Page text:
Dwarvenite material safe for kids?

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kitenerd
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Re: Dwarvenite material safe for kids?

Post by kitenerd » Tue Feb 23, 2016 1:47 pm

Mydienon - Please don't think i am criticizing your choices with my posts. Not my intent at all. I live in Northern CA, my 4yr old kids don't watch TV or have screens of any kind (the 11yr old is JUST starting...), i buy organic vegetables, wooden toys and we are in the process of shopping for organic VOC free mattresses for the twins (which are ludicrously expensive). We ALL make choices to protect our children, the best we can with the information and resources available to us. I just hope that you spend more time enjoying and less time worrying (i'm sure you do). Our world has so many frightening things that you can quickly become paralyzed if you stop to think about everything. I often think it is healthier to ignore some stuff and blithely enjoy life. Stress is probably at least as harmful as half the other things i worry about.
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Re: Dwarvenite material safe for kids?

Post by jchunick » Tue Feb 23, 2016 12:37 pm

Mydienon wrote:
jackattack wrote:An illustration of both points. I have a full-size "deluxe" Scrabble board with wooden tiles. Every time I handle the tiles, my fingertips itch and burn, which is partially relieved by vigorous washing in very hot water. Almost certainly a contact allergy or chemical sensitivity on my part, but triggered by something on/in the wood. Now I play Scrabble on my iPad.
Wood allergies are fairly common, and certain types of wood can cause pretty severe reactions in some people (sometimes just being in the same room as a type of wood). And, yes, there are plenty of things used on wood that can cause reactions too.

As a paranoid parent who won't let my future 3 year old play with Dwarvenite, yes, I will of course be careful to select wooden blocks that are tested/certified, and that any chemicals used on them are safe to touch, inhale, or ingest. I might as well aim for blocks with a standard size in multiples of 1" to allow them to mix seamlessly with Dwarvenite...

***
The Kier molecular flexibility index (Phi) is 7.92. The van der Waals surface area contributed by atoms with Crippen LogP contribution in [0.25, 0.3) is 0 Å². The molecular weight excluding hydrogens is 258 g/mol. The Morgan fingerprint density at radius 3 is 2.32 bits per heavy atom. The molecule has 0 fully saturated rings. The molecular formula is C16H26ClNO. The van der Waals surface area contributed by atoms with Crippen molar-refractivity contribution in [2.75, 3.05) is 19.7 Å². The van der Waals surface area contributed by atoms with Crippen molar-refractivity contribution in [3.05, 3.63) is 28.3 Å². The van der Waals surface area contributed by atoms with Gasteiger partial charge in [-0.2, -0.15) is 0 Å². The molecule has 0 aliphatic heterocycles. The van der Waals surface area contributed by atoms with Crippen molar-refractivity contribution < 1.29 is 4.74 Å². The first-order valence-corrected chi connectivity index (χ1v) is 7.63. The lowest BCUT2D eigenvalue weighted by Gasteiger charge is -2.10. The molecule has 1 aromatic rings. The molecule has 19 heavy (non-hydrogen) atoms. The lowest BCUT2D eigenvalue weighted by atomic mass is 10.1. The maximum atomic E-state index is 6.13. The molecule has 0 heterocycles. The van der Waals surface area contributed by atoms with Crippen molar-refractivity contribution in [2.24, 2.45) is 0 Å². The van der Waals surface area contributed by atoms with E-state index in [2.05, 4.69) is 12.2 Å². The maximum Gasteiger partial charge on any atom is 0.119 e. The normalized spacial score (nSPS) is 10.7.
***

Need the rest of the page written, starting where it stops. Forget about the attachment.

------

I know that my choices about what I consider safe or healthy can annoy people (I don't really understand why, but I've found it's a very sensitive topic). If you disagree, please just assume I'm acting ridiculous and paranoid, and that I'm wasting money on stuff that isn't definitively proven to be any safer or healthier than anything else out there. And of course my children get exposed to plenty of stuff no matter what I do (including PVC, and yes it is in my home's water pipes), so it's probably not even worth trying.

I'm not condemning anyone else for their choices, or fear-mongering about Dwarvenite. I love the stuff and the fact that it's virtually indestructible -- which is great for clumsy children (and adults) -- is part of the reason I've bought so much of it. There are plenty of things that are far more unsafe and unhealthy than playing build-with-Dwarvenite with children.

I would just prefer to wait a bit before introducing it to my children, until I feel comfortable with the idea. But I think it's great that others are having fun playing with their children using Dwarvenite, and I'm a little envious. In the meantime, I'll satisfy my desire to build stuff with my children by using children's blocks.

Unless, of course, Dwarven Forge comes back saying it's all perfectly safe, or gets the certification saying it's all safe, in which case I'll definitely re-evaluate my decision.
I wouldn't ever begrudge you your responsibility as your kids' parent to do what you think is best. I think the fact that you want to know by asking questions and educating yourself is the best and most responsible course of action. Making an informed decision is the best anyone who cares about critical thinking can hope for in the people we interact with and care about.